The three churches of Ridgmont were very involved with the local community, providing activities for the children as well as providing a place of worship.

The Baptist chapel had the idea of establishing a social centre for the evacuees of Ridgmont and Brogborough, where most were housed. This operation was overseen by Mrs. Stewart, a member of the Women's Volunteer Service.

It was sited in the schoolroom of the chapel, which had both fireplaces and cooking facilities - "many local women feel they should do their best possible to make the scheme acceptable to their wartime guests"

The first meeting was held in February 1941, and it was seen as a place where the women evacuees could come and talk. It was also seen as somewhere where the two communities could meet and "in a friendly atmosphere, misunderstandings could be cleared away".

By August of the same year, the rest room was heralded as a great success, being the first of many in the area. To mark this success, the children of Brogborough entertained friends and parents at a garden party.

Source: Woburn Reporter February 4th and 18th 1941

Women and children chatting in the Evacuee Restroom ©Bedfordshire and Luton Archives and Records Service
Evacuee children entertained friends and parents visiting the restroom in August 1941 .©Bedfordshire and Luton Archives and Records Service

The boys from William Morris School. Walthamstow were evacuated to Ridgmont during the war. Some of the older boys were allowed to help in the school allotments. Their efforts were rewarded when, in August 1941, they won an award of 5 shillings from the Bedfordshire Agricultural Society.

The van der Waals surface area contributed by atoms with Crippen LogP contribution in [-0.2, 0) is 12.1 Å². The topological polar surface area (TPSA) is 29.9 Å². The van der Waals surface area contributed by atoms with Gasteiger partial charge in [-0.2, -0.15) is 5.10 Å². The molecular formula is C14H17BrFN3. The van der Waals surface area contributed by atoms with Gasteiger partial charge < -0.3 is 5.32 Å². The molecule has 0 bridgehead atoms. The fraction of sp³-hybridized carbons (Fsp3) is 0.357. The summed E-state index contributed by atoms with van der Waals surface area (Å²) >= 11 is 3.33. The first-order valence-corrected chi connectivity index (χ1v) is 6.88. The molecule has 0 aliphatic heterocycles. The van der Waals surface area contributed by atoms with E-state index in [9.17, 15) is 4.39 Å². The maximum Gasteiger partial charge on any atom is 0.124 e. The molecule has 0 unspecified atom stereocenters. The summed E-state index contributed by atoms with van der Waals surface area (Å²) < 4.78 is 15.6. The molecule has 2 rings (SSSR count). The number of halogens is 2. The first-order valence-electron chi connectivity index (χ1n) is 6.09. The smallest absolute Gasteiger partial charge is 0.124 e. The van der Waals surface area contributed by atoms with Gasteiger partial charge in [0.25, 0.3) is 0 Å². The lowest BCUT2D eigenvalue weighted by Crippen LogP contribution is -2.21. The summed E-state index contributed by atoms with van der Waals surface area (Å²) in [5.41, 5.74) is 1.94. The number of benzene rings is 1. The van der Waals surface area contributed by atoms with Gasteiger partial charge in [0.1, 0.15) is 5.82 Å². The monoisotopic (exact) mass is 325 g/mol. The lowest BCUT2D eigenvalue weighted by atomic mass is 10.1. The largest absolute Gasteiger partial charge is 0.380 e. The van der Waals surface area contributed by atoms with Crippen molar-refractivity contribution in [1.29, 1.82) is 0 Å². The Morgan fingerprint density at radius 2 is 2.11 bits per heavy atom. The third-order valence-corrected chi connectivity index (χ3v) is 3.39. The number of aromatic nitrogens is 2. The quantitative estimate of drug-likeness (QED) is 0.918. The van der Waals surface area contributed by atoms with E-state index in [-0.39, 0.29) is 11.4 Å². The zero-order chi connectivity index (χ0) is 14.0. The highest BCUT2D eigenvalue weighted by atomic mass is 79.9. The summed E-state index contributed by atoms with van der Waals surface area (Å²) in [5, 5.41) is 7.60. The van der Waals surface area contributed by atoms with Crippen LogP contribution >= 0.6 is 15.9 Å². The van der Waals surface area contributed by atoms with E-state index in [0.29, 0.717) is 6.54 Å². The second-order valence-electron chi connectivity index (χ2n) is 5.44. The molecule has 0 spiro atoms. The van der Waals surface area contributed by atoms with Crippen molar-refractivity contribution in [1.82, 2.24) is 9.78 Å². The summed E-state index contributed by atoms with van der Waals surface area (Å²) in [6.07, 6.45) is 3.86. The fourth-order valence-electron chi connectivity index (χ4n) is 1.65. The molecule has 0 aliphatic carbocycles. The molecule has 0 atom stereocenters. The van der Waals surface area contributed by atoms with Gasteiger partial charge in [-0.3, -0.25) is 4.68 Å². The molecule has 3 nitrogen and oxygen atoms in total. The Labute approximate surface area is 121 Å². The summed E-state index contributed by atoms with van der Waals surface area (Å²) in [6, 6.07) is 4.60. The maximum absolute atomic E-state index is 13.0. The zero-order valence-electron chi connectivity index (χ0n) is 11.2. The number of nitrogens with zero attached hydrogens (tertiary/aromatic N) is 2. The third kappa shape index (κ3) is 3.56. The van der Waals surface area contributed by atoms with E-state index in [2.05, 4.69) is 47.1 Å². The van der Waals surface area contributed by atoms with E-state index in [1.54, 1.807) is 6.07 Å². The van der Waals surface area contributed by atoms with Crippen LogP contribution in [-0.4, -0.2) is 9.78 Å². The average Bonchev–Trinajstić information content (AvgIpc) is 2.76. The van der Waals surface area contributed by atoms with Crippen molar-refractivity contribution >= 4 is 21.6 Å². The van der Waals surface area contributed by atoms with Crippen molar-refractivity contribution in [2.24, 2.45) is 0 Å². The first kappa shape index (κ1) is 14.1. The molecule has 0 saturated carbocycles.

They were especially praised for transforming the site from 'an almost derelict site to one yielding a good crop of vegetables'. This led to the award becoming an annual event.

Source: Woburn Reporter August 19th 1941

Schoolboy gardener's attending the allotment ©Bedfordshire and Luton Archives and Records Service

Most of the Ridgmont children went home for lunch, but the children from Brogborough, in excess of 100, were not so lucky - and had to make do with cold meals in the school hall.

In December 1941, the authorities put together a scheme to resolve this and from early January 1942, hot school dinners were taken in the YMCA village hall opposite the school. Two new electric cookers were installed into the village hall especially for the purpose.

The first meal was described as "an excellent dinner of roast beef, vegetables and gravy with prunes, figs and milk pudding". Meals were priced at 5d a day or 2s a week.

Source: Woburn Reporter December 9th 1941 and January 13th 1942

The lucky children of Brogborough being served hot dinners in the YMCA village hall ©Bedfordshire and Luton Archives and Records Service